Kroger Co. stocks was slammed by investors during Thursday pre-market trading after the supermarket chain lowered its guidance for earnings significantly and started a new sales streak for same stores that is not nearly as positive as its previous one.

Kroger, based in Cincinnati, Ohio, is the largest traditional supermarket operator in the country. On Thursday, it slashed its guidance for earnings by a full 9% for fiscal year 2017.

The supermarket giant said that it cut its outlook for adjusted earnings per share for the full year to between $2.00 and $2.05 from its previous forecast of between $2.21 and $2.25 a share. Kroger did not elaborate on any reasons for lowering its outlook.

The biggest culprit has been a drop in food prices with fierce competition from the likes of Walmart dragging down prices.

Investors did not like the announcement, selling off stock early Thursday that pushed shares down by $2.71 or over 9% by as early as 8:25 a.m. ET.

CFO at Kroger Mike Schlotman said that the supermarket chain had 0.2% deflation that excluded fuel during the just ended quarter. That was slightly less than the same period one year ago.

Kroger posted a second consecutive quarter of declines in same store sales posting a decrease of 0.2% excluding its sales of fuel.

Kroger had a run of 52 straight quarters that led the industry for sales growth in same stores prior to posting a drop last quarter and then repeating it during this reporting period.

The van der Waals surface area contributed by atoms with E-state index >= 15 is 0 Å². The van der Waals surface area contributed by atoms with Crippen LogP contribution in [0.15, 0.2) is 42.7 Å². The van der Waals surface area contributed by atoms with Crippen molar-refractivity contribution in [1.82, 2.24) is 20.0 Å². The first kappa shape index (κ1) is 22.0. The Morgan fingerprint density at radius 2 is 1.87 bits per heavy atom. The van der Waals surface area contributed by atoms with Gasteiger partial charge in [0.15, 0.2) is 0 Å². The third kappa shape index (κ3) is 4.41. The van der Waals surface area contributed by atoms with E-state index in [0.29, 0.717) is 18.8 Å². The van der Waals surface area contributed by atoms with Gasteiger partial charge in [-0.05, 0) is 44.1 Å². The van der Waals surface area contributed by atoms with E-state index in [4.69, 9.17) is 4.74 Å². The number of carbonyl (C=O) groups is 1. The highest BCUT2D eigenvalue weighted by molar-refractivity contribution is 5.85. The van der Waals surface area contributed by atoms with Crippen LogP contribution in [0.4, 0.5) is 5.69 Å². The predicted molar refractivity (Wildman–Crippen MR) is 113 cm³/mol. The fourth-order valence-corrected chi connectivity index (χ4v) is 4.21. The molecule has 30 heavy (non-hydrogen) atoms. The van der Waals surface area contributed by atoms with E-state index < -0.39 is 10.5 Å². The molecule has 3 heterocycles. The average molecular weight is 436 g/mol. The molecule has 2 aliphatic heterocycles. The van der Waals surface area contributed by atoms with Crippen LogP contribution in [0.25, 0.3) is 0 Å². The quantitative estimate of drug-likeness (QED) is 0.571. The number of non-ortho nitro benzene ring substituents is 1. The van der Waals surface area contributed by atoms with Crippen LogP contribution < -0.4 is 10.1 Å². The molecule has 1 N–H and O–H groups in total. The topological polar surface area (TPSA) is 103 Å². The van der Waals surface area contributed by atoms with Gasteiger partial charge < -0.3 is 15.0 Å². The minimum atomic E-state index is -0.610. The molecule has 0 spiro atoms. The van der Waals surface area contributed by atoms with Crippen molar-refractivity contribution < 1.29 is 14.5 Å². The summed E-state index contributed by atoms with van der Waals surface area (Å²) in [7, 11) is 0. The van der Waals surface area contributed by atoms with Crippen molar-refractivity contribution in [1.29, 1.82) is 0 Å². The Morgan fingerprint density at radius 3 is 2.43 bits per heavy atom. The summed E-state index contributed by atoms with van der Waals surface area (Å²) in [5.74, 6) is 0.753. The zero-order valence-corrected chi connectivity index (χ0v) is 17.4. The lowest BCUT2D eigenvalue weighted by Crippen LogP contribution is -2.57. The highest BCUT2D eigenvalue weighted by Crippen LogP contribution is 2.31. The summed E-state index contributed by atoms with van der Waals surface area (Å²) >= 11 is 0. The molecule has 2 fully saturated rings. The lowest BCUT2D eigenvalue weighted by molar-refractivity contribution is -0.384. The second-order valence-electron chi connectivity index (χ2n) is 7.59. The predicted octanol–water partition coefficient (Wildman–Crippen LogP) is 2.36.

However, signs point to Kroger returning to sales growth in same stores for its ongoing quarter. CEO at Kroger Rodney McMullen said that Kroger generated sales growth in same stores during its past nine months of the just ended quarter and thus far the first four weeks of the ongoing quarter have also seen growth in same stores sales.

Kroger profit was 58 cents a share, which beat estimates by analysts of 57 cents. Earnings were in line with analyst estimates, but down by 18% compared to the 71 cents a share from one year ago.

Kroger sales were up 5% to end the quarter with $36.2 billion, which topped estimates of over $35.8 billion by analysts.

CEO McMullen said the company remained focused on its strategy which will make a big difference for customers and add value for shareholders.

The strategy is to lower costs to reinvest in ways that will provide value for customers.

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